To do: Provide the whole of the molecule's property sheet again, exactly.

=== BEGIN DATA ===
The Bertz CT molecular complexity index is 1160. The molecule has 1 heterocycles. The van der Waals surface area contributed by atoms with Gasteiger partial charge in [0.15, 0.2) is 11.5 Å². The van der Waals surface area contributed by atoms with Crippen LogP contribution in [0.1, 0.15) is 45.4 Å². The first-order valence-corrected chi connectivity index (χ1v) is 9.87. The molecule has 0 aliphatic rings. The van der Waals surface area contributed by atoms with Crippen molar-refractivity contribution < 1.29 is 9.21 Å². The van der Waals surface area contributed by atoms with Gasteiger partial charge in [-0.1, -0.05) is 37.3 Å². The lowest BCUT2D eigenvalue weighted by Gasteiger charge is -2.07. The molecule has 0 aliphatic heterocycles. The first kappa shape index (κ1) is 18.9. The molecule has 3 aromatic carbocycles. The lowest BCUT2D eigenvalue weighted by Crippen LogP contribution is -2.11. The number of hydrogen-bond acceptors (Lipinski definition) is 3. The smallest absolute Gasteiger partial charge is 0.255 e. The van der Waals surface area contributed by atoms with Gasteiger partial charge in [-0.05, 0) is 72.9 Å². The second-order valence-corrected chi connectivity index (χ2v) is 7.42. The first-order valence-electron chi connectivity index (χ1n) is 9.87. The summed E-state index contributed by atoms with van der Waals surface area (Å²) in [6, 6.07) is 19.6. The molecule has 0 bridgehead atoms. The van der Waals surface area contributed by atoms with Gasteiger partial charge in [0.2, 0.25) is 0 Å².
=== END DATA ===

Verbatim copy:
The Bertz CT molecular complexity index is 1160. The molecule has 1 heterocycles. The van der Waals surface area contributed by atoms with Gasteiger partial charge in [0.15, 0.2) is 11.5 Å². The van der Waals surface area contributed by atoms with Crippen LogP contribution in [0.1, 0.15) is 45.4 Å². The first-order valence-corrected chi connectivity index (χ1v) is 9.87. The molecule has 0 aliphatic rings. The van der Waals surface area contributed by atoms with Crippen molar-refractivity contribution < 1.29 is 9.21 Å². The van der Waals surface area contributed by atoms with Gasteiger partial charge in [-0.1, -0.05) is 37.3 Å². The lowest BCUT2D eigenvalue weighted by Gasteiger charge is -2.07. The molecule has 0 aliphatic heterocycles. The first kappa shape index (κ1) is 18.9. The molecule has 3 aromatic carbocycles. The lowest BCUT2D eigenvalue weighted by Crippen LogP contribution is -2.11. The number of hydrogen-bond acceptors (Lipinski definition) is 3. The smallest absolute Gasteiger partial charge is 0.255 e. The van der Waals surface area contributed by atoms with Gasteiger partial charge in [-0.05, 0) is 72.9 Å². The second-order valence-corrected chi connectivity index (χ2v) is 7.42. The first-order valence-electron chi connectivity index (χ1n) is 9.87. The summed E-state index contributed by atoms with van der Waals surface area (Å²) in [6, 6.07) is 19.6. The molecule has 0 bridgehead atoms. The van der Waals surface area contributed by atoms with Gasteiger partial charge in [0.2, 0.25) is 0 Å².